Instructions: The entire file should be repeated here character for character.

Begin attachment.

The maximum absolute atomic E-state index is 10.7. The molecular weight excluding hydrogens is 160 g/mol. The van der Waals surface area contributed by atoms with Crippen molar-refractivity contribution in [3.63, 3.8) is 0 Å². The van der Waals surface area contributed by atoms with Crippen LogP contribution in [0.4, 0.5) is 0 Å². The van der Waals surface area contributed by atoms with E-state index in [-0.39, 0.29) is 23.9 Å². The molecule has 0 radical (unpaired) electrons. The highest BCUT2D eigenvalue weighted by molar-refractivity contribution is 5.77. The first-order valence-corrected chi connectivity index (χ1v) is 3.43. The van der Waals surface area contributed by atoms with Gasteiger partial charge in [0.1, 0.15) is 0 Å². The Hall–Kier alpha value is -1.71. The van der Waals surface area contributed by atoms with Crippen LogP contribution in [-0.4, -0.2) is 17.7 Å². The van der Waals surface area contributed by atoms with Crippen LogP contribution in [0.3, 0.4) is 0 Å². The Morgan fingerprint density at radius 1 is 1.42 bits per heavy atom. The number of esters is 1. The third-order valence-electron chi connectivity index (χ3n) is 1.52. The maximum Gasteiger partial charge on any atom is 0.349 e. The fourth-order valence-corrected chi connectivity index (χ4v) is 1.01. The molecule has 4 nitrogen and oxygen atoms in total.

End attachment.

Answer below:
The maximum absolute atomic E-state index is 10.7. The molecular weight excluding hydrogens is 160 g/mol. The van der Waals surface area contributed by atoms with Crippen molar-refractivity contribution in [3.63, 3.8) is 0 Å². The van der Waals surface area contributed by atoms with Crippen LogP contribution in [0.4, 0.5) is 0 Å². The van der Waals surface area contributed by atoms with E-state index in [-0.39, 0.29) is 23.9 Å². The molecule has 0 radical (unpaired) electrons. The highest BCUT2D eigenvalue weighted by molar-refractivity contribution is 5.77. The first-order valence-corrected chi connectivity index (χ1v) is 3.43. The van der Waals surface area contributed by atoms with Gasteiger partial charge in [0.1, 0.15) is 0 Å². The Hall–Kier alpha value is -1.71. The van der Waals surface area contributed by atoms with Crippen LogP contribution in [-0.4, -0.2) is 17.7 Å². The van der Waals surface area contributed by atoms with Crippen LogP contribution in [0.3, 0.4) is 0 Å². The Morgan fingerprint density at radius 1 is 1.42 bits per heavy atom. The number of esters is 1. The third-order valence-electron chi connectivity index (χ3n) is 1.52. The maximum Gasteiger partial charge on any atom is 0.349 e. The fourth-order valence-corrected chi connectivity index (χ4v) is 1.01. The molecule has 4 nitrogen and oxygen atoms in total.